9. Repeat the process, but stirred 70 times. This took considerably longer, and I took my time since stirring should take longer. Here is the water before I added it to the ice in the shaker:
    Water Pre-Stirred
    It looked like possibly a hair more than what I used for shaken, but very close.
  10. When I measured the results, they were similar, but the stirred does seem to have less ice melt.
    Photo 1: Stirred 1
    Photo 2: Stirred 2

The main conclusion is that I need more precise measure instruments. That being said, it does look to me like stirring the drink adds less ice melt. This backs up the general consensus by those wiser and more experienced than I. Still, it’s nice to have confirmation. Even if it’s not terribly dramatic, the results are enough to satisfy my curiosity. In the end, the Junipero martini was tasty, so I consider the experiment a success!

31. January 2007 · Comments Off on Hierarchical Navigation in WordPress 2.1 · Categories: WordPress · Tags: , , , , , , ,

This is a long post about how I hacked a hierarchical navigation system into WordPress 2.1. If you’re just here for the code, head to the end.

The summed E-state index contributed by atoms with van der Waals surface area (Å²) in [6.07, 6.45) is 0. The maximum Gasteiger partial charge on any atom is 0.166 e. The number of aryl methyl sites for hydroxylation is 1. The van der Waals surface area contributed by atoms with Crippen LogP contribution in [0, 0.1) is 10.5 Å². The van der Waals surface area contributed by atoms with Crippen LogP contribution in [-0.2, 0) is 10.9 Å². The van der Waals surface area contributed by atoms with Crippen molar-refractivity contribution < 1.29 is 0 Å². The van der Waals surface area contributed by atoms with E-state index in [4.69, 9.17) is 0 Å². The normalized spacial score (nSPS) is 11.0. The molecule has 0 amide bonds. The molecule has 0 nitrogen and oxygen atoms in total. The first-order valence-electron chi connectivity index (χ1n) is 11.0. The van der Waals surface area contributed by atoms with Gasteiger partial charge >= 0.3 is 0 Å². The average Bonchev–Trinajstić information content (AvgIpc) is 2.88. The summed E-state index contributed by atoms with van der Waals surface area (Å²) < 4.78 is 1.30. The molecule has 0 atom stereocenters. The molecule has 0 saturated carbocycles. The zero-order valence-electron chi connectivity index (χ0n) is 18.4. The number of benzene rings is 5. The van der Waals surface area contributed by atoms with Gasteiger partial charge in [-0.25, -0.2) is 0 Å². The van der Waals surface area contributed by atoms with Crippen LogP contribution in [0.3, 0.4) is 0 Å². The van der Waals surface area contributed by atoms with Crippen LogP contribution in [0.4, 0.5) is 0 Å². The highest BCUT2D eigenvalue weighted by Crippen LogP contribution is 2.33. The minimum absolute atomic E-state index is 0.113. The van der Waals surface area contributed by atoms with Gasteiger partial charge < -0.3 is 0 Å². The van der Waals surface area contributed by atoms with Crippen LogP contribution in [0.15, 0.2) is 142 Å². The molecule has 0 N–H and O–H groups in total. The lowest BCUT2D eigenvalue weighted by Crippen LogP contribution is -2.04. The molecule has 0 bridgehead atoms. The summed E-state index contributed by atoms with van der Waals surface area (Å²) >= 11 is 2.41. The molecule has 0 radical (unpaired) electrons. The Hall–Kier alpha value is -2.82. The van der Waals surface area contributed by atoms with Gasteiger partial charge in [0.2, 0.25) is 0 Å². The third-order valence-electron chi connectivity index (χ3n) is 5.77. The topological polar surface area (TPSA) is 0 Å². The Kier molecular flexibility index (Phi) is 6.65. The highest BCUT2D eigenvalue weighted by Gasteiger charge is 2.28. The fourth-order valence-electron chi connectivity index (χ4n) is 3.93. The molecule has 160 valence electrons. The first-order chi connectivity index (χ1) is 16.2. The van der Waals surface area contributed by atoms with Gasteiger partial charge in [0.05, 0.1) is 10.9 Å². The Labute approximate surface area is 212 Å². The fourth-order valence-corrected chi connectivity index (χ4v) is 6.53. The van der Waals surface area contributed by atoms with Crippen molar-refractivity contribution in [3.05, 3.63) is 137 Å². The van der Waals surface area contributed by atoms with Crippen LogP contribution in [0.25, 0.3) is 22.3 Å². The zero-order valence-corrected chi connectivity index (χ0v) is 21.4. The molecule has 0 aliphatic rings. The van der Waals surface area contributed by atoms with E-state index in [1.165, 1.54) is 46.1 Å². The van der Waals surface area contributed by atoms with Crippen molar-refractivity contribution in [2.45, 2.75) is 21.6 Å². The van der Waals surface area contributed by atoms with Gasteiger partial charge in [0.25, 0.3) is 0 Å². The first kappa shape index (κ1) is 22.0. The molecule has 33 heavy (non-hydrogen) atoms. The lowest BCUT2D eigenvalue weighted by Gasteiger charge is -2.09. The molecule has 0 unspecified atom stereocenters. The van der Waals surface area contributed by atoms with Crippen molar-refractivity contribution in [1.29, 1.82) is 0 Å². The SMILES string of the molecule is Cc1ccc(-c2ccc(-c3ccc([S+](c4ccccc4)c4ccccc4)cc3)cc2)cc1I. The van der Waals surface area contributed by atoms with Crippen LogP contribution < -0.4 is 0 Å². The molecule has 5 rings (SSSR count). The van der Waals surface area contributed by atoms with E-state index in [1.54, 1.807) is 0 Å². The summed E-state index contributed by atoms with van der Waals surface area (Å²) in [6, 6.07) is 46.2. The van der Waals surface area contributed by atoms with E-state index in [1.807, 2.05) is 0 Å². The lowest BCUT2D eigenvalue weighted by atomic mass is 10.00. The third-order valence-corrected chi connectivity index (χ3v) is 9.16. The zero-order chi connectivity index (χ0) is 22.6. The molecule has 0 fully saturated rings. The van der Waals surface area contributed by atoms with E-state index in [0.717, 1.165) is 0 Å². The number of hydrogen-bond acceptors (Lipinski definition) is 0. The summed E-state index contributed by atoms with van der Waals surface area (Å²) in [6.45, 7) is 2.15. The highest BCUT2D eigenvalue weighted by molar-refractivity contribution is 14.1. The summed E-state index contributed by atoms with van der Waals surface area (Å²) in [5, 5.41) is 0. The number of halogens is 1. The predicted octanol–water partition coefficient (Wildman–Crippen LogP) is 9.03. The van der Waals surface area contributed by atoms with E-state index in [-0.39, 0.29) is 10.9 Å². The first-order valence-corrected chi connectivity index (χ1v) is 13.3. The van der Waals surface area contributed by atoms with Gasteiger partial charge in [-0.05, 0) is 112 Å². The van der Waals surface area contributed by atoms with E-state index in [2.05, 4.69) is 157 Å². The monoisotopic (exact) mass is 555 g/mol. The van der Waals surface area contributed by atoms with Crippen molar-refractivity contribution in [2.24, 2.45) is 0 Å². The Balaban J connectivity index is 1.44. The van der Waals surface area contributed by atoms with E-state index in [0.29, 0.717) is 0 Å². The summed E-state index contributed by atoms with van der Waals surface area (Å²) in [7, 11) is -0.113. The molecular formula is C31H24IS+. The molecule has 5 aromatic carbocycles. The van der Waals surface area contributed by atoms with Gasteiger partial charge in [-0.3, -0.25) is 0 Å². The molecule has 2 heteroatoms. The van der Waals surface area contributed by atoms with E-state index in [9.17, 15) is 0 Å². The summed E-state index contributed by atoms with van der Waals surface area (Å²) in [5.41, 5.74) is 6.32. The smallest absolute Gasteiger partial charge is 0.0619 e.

The Vision
I wanted to convert a website that I help maintain from flat files to WordPress. This is a simple website, no dynamic content, just lots and lots of pages arranged in a hierarchical format. This maps very well to WordPress’ categories, so it shouldn’t be too hard, right? Ha.

The sidebar should show a list of all top-level pages, which we’re calling categories in WordPress terminology. Each of these categories will need a post or WordPress Page (which I’m going to capitalize here to differentiate it from a “page” which could be a post or Page) that serves as “what the user sees when they click on this.” So if I have three main sections of the website, each of those has some sort of title page that describes the section and might list the children. Typically WordPress category pages just show the most recent posts in that category, but we can easily change that if we decided to use them (I didn’t).